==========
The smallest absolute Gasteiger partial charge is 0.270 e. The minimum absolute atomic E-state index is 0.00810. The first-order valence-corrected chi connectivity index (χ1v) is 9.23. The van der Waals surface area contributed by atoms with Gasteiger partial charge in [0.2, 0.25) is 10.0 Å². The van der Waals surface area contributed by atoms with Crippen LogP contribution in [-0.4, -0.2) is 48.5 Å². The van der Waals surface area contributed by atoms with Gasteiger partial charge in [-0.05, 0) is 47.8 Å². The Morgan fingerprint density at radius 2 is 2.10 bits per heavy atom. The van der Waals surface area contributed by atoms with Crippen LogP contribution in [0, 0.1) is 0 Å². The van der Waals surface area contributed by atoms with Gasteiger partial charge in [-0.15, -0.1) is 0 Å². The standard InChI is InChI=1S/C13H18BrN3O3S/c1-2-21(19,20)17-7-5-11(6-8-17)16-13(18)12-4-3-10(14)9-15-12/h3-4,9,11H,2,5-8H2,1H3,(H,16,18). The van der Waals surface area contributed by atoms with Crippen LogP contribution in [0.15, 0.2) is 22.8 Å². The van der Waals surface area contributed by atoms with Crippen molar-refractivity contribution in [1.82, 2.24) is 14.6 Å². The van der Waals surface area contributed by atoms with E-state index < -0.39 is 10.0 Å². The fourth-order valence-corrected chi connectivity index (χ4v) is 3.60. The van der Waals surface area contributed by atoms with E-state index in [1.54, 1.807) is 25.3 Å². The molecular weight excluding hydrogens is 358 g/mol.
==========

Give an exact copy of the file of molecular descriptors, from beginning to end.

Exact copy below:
The smallest absolute Gasteiger partial charge is 0.270 e. The minimum absolute atomic E-state index is 0.00810. The first-order valence-corrected chi connectivity index (χ1v) is 9.23. The van der Waals surface area contributed by atoms with Gasteiger partial charge in [0.2, 0.25) is 10.0 Å². The van der Waals surface area contributed by atoms with Crippen LogP contribution in [-0.4, -0.2) is 48.5 Å². The van der Waals surface area contributed by atoms with Gasteiger partial charge in [-0.05, 0) is 47.8 Å². The Morgan fingerprint density at radius 2 is 2.10 bits per heavy atom. The van der Waals surface area contributed by atoms with Crippen LogP contribution in [0, 0.1) is 0 Å². The van der Waals surface area contributed by atoms with Gasteiger partial charge in [-0.15, -0.1) is 0 Å². The standard InChI is InChI=1S/C13H18BrN3O3S/c1-2-21(19,20)17-7-5-11(6-8-17)16-13(18)12-4-3-10(14)9-15-12/h3-4,9,11H,2,5-8H2,1H3,(H,16,18). The van der Waals surface area contributed by atoms with Crippen LogP contribution in [0.15, 0.2) is 22.8 Å². The van der Waals surface area contributed by atoms with Crippen molar-refractivity contribution in [1.82, 2.24) is 14.6 Å². The van der Waals surface area contributed by atoms with E-state index < -0.39 is 10.0 Å². The fourth-order valence-corrected chi connectivity index (χ4v) is 3.60. The van der Waals surface area contributed by atoms with E-state index in [1.54, 1.807) is 25.3 Å². The molecular weight excluding hydrogens is 358 g/mol.